WHO’s Executive Board today welcomed The Carter Center, Inc. and the NCD Alliance into official relations with WHO.
The new status, to be ratified at the World Health Assembly in May, enables these valued partner organizations to engage more directly with WHO processes; they may participate at sessions of WHO governing bodies, propose agenda items and organize side
events as a non-State actor.
The Carter Center is a WHO contributor and a recognized pioneer in the fight against neglected tropical diseases. From 1981 to 2011, the World Health Assembly adopted several resolutions in support of the eradication of Dracunculiasis.Since 1986, The Carter Center has worked with WHO and other partners to eliminate Guinea-worm disease (dracunculiasis).
The collaboration has so far reduced the annual incidence of the disabling parasitic infection from an estimated 3.5 million cases in 1986 to just 15 cases in 2021.
Founded by former U.S. President Jimmy Carter and First Lady Rosalynn Carter in partnership with Atlanta-based Emory University, The Carter Center is also widely recognized for championing mental health. At the 75th World Health Assembly in 2021, WHO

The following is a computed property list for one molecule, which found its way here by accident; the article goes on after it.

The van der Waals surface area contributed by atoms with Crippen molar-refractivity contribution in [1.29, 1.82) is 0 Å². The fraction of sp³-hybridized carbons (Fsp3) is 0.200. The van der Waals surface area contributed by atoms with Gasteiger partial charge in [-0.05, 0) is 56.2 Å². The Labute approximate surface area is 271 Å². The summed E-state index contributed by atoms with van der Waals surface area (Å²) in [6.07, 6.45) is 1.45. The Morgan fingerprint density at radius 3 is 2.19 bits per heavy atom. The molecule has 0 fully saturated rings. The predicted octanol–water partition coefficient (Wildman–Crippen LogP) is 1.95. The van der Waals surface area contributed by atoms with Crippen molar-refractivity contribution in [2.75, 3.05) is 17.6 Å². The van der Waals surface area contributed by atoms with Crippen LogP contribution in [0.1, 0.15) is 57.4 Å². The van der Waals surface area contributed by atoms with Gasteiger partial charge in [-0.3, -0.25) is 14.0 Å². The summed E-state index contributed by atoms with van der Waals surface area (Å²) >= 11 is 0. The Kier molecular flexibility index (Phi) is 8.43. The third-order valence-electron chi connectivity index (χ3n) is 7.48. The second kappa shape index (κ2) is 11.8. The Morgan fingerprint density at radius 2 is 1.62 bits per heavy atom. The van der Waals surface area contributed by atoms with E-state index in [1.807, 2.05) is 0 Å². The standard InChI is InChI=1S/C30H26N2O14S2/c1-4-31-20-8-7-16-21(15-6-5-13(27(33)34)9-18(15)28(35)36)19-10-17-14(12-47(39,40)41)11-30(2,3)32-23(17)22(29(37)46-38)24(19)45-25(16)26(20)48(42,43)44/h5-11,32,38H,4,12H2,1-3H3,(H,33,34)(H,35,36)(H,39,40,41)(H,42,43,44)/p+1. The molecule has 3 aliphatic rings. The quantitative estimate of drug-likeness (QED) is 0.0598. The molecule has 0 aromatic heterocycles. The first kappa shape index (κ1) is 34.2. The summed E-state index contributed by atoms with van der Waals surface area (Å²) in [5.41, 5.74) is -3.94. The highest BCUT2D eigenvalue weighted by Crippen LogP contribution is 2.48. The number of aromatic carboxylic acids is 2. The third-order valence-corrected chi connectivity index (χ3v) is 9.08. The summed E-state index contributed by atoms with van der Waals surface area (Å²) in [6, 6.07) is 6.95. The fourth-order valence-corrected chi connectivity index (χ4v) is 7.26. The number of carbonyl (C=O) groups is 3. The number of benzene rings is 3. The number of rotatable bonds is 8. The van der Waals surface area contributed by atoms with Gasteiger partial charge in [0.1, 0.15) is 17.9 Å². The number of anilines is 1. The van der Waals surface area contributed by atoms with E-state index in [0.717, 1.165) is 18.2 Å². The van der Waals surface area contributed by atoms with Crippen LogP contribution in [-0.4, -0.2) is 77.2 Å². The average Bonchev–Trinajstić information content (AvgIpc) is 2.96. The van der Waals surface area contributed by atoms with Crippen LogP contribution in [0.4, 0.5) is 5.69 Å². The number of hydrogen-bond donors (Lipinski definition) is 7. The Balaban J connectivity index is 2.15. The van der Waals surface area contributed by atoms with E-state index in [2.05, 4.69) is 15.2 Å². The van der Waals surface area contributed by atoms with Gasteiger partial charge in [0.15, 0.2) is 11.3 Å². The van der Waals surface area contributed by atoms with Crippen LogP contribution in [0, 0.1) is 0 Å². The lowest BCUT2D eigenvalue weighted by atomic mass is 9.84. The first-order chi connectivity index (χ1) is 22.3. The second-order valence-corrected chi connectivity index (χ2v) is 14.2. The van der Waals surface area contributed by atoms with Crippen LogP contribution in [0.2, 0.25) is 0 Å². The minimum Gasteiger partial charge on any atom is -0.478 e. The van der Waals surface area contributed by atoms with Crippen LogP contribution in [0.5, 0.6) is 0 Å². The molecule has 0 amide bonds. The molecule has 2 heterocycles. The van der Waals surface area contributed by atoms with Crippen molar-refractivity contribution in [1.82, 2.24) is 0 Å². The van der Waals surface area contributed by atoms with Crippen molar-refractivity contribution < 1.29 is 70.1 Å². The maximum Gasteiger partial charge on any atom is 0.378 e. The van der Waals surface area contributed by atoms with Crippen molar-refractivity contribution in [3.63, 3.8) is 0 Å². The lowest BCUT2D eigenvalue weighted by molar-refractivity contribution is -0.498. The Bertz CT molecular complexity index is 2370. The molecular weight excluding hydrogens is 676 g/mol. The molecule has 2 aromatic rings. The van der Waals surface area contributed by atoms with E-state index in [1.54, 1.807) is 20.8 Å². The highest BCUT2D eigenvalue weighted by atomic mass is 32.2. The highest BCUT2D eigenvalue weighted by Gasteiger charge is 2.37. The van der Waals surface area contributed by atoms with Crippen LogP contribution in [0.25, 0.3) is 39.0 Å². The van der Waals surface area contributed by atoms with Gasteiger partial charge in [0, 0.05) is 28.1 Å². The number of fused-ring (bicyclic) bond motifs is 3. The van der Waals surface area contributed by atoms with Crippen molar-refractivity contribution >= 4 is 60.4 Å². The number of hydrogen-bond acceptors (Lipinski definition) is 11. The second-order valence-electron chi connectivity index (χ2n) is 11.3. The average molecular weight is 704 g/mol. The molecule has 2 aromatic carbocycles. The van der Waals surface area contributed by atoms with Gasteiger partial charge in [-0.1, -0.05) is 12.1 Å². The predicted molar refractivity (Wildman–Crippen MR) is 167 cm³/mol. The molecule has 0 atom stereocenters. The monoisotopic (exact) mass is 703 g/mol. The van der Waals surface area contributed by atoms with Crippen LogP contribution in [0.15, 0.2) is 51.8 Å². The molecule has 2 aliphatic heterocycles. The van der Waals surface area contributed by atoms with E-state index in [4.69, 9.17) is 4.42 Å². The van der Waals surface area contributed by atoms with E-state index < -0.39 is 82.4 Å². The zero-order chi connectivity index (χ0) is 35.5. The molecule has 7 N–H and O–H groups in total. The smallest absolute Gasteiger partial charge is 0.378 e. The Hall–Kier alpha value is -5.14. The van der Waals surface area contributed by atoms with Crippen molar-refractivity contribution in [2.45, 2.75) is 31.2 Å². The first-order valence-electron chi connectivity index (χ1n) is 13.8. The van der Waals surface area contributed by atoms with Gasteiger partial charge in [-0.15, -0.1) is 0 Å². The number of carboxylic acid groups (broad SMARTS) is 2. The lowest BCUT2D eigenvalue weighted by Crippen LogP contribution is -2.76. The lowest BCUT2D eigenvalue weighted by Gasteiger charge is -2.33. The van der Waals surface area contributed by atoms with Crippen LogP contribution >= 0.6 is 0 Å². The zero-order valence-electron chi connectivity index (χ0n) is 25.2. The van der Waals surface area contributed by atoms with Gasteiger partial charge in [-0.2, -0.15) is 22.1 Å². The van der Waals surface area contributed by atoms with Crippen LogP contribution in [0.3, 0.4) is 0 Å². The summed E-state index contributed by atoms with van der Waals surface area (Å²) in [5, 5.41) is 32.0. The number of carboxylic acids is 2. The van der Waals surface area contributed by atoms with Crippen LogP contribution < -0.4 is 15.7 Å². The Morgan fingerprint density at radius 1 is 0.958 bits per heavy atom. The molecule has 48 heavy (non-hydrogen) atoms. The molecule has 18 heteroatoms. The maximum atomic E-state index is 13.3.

Director-General Dr Tedros Adhanom Ghebreyesus presented Rosalynn Carter with the Award for Global Health to recognize her lifetime achievement in working on behalf of mental health issues.
“Thanks to The Carter Center’s support and partnership for more than 35 years, Guinea-worm disease has been driven to the brink of eradication,” said Dr Tedros Adhanom Ghebreyesus, WHO Director-General. “Entering into official
relations is a natural extension of our longstanding collaboration. We look forward to continuing and deepening our work together on neglected tropical diseases and noncommunicable diseases.”
The NCD Alliance, founded in 2009, is a global civil society movement that spans more than 80 countries, addressing common risk factors to health including air pollution, physical inactivity, unhealthy diets, and the harmful use of alcohol and tobacco,
and seeks solutions for cancer, cardiovascular disease, chronic lung disease, diabetes, mental health and neurological disorders and other noncommunicable diseases.